Is AMD Stock a Buy Now?

Advanced Micro Devices (NASDAQ: AMD) stock has rallied hard over the past year, vaulting 127% even though the chipmaker’s revenue and earnings shrank in recent quarters due to weakness in the personal computer market. This may lead one to wonder if buying AMD is a good idea at this point considering its expensive valuation.

After all, AMD’s price-to-sales multiple has increased over the past year while its top line has headed south. Meanwhile, the consensus of Wall Street analysts estimates that AMD’s earnings will drop 31% for 2023 to $2.40 per share.

Savvy investors, however, should consider looking past these recent results as there are two big catalysts that could supercharge AMD in 2024 and beyond.

AMD Revenue (TTM) Chart

AMD Revenue (TTM) Chart

Primed for a solid turnaround this year

The decline in PC sales weighed heavily on AMD’s performance in 2023, but that problem looks set to disappear in the new year. Researchers at Canalys are forecasting an 8% jump in PC sales in 2024 following 2023’s 12.4% decline. This will be a big tailwind for AMD’s client CPU (central processing unit) business, which relies on sales of PCs, and which took a big hit in 2023.

AMD’s client revenue fell by 40% year over year in the first nine months of 2023. That segment produced 19% of the company’s top line, which explains why AMD’s total revenue in the first three quarters of 2023 fell 8% year over year to $16.5 billion. Weak demand for PCs led to an oversupply of the types of computer processors that AMD sells, which is why the company resorted to offering discounts in a bid to move more units. This weighed on the margins and shrunk AMD’s earnings.

Specifically, AMD generated an operating loss of $101 million from the client business in the first nine months of 2023 as compared to an operating profit of $1.34 billion in the same period in 2022. The good news is that AMD’s client segment revenue has started growing once again as the oversupply is over, and PC manufacturers are buying CPUs to prepare for the anticipated jump in demand next year.

In Q3, AMD’s client revenue rose 42% year over year to $1.45 billion. The segment also posted an operating profit of $140 million as compared to an operating loss of $26 million in the year-ago period. So the expected sharp turnaround in the PC market this year should help lift AMD out of its rut.

The growing pipeline of customers for its artificial intelligence (AI) chips will be another key growth driver. Big players including Meta Platforms, OpenAI, Oracle, and Microsoft recently said that they will be deploying AMD’s flagship MI300X AI accelerators.

The chipmaker expects its AI chips to generate at least $2 billion in revenue in 2024. While that may not seem like much considering the massive amount of revenue that rival Nvidia is generating from AI chips, investors should note that AMD’s sales into this market could be greater than what the company is forecasting right now.

For instance, AMD has forecast that it will report $400 million in Q4 revenue from its data center GPU (graphics processing unit) business. So the $2 billion annual revenue forecast for the data center GPU business for 2024 would mean that AMD’s quarterly revenue run rate from that segment is set to pick up to $500 million.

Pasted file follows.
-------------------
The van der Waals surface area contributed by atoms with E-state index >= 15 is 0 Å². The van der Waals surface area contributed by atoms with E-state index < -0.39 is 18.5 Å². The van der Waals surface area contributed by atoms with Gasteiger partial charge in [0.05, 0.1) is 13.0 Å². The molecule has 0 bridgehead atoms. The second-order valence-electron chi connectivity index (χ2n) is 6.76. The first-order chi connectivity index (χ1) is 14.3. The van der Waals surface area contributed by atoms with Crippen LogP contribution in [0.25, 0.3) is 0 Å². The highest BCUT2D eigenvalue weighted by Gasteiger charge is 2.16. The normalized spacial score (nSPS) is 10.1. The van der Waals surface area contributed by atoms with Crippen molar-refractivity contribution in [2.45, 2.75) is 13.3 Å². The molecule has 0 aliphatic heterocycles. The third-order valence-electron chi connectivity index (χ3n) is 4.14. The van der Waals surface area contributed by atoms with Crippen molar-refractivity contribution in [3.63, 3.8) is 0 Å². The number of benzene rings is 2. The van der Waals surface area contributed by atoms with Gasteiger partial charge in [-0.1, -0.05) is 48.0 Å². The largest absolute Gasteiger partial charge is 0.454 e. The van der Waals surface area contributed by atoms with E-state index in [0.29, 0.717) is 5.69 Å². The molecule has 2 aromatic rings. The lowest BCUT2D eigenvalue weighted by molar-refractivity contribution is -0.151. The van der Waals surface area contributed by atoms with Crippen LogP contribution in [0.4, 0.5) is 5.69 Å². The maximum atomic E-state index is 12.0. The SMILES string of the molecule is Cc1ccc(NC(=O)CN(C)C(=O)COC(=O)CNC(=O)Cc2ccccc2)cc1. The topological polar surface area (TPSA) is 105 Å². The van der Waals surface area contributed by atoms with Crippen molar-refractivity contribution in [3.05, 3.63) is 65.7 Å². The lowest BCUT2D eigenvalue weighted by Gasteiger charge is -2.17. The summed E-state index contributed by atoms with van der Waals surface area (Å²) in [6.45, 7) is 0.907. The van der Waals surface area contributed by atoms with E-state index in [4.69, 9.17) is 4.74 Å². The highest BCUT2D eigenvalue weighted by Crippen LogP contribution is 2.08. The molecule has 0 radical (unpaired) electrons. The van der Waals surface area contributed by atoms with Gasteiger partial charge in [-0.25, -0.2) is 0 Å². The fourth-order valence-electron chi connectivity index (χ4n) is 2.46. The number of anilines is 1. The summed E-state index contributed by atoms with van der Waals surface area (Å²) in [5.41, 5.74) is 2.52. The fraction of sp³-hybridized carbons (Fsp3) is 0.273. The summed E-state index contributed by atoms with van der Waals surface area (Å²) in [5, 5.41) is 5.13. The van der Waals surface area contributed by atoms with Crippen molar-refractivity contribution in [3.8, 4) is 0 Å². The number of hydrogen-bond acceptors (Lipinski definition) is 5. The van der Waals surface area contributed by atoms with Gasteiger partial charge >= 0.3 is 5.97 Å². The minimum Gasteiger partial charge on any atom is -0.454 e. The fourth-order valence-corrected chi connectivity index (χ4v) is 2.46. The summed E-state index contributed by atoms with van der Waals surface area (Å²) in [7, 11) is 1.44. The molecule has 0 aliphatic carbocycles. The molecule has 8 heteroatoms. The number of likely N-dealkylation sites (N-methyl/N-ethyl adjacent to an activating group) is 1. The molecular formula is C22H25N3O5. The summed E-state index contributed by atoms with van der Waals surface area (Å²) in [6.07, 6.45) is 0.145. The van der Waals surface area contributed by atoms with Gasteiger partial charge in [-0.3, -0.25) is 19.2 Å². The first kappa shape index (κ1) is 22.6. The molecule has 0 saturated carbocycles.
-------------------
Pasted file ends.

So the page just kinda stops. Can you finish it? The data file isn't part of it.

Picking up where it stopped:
But at the same time, one shouldn’t forget that AMD is likely to get its hands on a big chunk of AI chip supply from its foundry partner, which may lead to even stronger growth in the data center GPU business. Citing industry sources, the Taiwan-based daily newspaper DigiTimes points out that AMD could ship 400,000 AI GPUs in 2024. AMD hasn’t revealed the pricing of its AI processors yet, but it could price it aggressively to win market share from Nvidia, which sells its flagship H100 processors for $40,000 on average.

Assuming AMD decides to undercut Nvidia and offers its AI GPU at $30,000, it could generate $12 billion in revenue from the data center GPU segment. So it won’t be surprising to see AMD growing at a much faster pace than analysts are expecting in 2024 and beyond.

From a forward viewpoint, the stock is a buy

As the following table suggests, AMD’s top and bottom lines are set to return to solid growth in 2024 followed by another robust year in 2025.


Revenue estimate (in $billion)

Year-over-year change (%)

Earnings per share estimate

Year-over-year change (%)
















Source: YCharts and Yahoo! Finance

This explains why the company’s forward earnings and sales multiples are at comparatively attractive levels when compared to the trailing multiples mentioned earlier in the article.

AMD PS Ratio (Forward 1y) Chart

AMD PS Ratio (Forward 1y) Chart

The market could further reward the acceleration in AMD’s growth, especially considering its big addressable opportunity in the AI chip market. As such, savvy investors looking to buy growth stocks to capitalize on the accelerating adoption of AI and the resurgence of the PC market should consider adding AMD to their portfolios before it soars further.

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Randi Zuckerberg, a former director of market development and spokeswoman for Facebook and sister to Meta Platforms CEO Mark Zuckerberg, is a member of The Motley Fool’s board of directors. Harsh Chauhan has no position in any of the stocks mentioned. The Motley Fool has positions in and recommends Advanced Micro Devices, Meta Platforms, Microsoft, Nvidia, and Oracle. The Motley Fool has a disclosure policy.

Is AMD Stock a Buy Now? was originally published by The Motley Fool

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